> provider that provides the enums to link to. (I use this technique to
> reference implicit variables like "request" in resolver expressions).
>
> Using @ is however much much simpler...
>
> proposal example:
> exists-policy : @keep;
>
>
> 2. psf and buckminster maps
>
> Handled as repository types in b3 (i.e. nothings special needed in b3,
> it is up to the impl of these). Any advanced handling of these is also
> up to the respective impl (i.e. parameters passed from the script etc).
>
> 3. Regarding CI, and using different policies.
>
> I think the best solution is to have the list of repositories in a
> separate .b3 file (i.e. separate from the resolution specificaion). It
> is not only the policies that need to differ, it is also things like
> where to place the local/mirrored repositories - the list of things to
> change is likely just as long/complicated as the original list.
> Complicating the repository declaration with conditionals
> (when(${on.ci.server}) ... etc) is also messy).
>
> The resolution part needs to know about available repositories (they
> refer to the repositories via names) - if the specification is imported,
> it is possible to get different compatible configurations by modifying
> the "classpath". There is currently only limited support for imports in
> the b3 impl, so until that is done, different b3 scripts will need to be
> used when different policies are wanted.
>
> - henrik
Re: Repositories and Providers [message #608356 is a reply to message #539210] Thu, 10 June 2010 08:35 Go to previous message
Thomas Hallgren is currently offline Thomas Hallgren
Messages: 3229
Registered: July 2009
Senior Member
Comments inline.

On 06/10/2010 02:19 AM, Henrik Lindberg wrote:
> Hi,
> I looked at this again, and I think it is further simplified if thought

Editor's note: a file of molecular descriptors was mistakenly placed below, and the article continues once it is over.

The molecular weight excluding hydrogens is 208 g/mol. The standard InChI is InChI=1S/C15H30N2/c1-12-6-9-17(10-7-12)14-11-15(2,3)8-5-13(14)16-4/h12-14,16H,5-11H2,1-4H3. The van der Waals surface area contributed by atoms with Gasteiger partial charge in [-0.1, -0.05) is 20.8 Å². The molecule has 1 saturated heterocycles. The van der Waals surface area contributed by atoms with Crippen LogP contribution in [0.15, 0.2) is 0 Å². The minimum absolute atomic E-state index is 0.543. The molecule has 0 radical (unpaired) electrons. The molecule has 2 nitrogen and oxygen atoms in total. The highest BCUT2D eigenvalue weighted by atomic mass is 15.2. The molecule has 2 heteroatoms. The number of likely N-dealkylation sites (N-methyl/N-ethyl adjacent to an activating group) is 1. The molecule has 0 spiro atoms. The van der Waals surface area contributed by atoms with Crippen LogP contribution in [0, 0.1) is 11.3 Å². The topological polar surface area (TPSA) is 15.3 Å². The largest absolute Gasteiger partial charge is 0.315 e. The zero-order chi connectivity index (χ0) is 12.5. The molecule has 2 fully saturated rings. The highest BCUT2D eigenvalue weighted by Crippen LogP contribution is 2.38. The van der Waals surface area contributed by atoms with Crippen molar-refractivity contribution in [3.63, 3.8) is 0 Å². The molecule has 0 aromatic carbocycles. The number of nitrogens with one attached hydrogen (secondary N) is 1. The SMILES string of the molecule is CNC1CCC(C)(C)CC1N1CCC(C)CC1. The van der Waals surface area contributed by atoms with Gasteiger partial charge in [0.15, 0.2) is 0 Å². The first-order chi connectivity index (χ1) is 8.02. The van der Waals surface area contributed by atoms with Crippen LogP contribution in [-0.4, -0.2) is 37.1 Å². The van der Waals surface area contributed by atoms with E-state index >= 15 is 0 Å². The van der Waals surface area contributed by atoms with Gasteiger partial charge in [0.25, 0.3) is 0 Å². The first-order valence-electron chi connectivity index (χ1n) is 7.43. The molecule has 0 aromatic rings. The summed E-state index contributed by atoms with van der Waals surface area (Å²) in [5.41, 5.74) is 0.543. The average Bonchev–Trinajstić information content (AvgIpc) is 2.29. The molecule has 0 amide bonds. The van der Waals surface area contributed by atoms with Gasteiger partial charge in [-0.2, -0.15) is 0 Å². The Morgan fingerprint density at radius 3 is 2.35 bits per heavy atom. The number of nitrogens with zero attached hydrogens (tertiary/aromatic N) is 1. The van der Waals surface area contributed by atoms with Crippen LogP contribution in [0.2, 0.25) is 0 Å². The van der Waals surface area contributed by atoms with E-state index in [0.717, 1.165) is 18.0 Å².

> of as three separate things:
>
> 1. what to do if there is nothing at all
> 2. what to do if there is something there
> 3. what to do if there is a need to merge
>
> I also believe that we did not cover all the cases.
>
> 1. what to do when location is empty:
>
> on-empty-location: checkout | accept-empty | fail ;
>
> The default is "checkout".
>
> checkout
> Clone or checkout the "remote" repository.
>
> accept-empty
> Needed if we want to have repositories that may be empty - i.e. not
> return anything if nothing was checked out. (Perhaps, in situations
> where some big checkout of everything may be done by the ci server, if
> it is not there - fine we will use the other repositories).
> Not sure if this option is needed.
>
I think this is confusing and not really needed. Confusing because it implies a checkout with a subsequent control
rather then one simple directive. Not really needed because IMO, it's covered by the 'checkout'. If it proceeds without
errors and the result is an empty repository, well, then that's the current state of things. We might consider some kind
of validation that asserts that a checkout gives some expected result of course, but that's a different thing altogether.

What does empty mean? Is it physically empty or a folder with SCM meta-data that indicates no content? In my view, this
enum should be about the former. I.e. "what to do if there is nothing at all" is to be interpreted as "what to do if the
location is physically empty" (hence my boolean 'initial-checkout').

I agree that

on-empty-location: checkout | fail

is clearer.

> fail
> It is expected that someone else has performed a checkout to the location.
>
> 2. what to do if there is something there
> (and it was not put there by on-empty-location : checkout in the same
> invocation).
>
> update-policy
> : default
> | no-update
> | fail-uncommitted
> | fail-localchange
> | update
> | replace;
> ;
>
> default
> Depends on use of branch/tag/main etc. (And is the default if nothing is
> stated). Don't remember exactly what we decided, but something like main
> = update, tag/timestamp = fail-localchange.
>
head of any branch (not just main) = update.
tag/timestamp/revision (i.e. fixed material) = trust-clean (see New proposal below)

> no-update
> trust whatever is there to be correct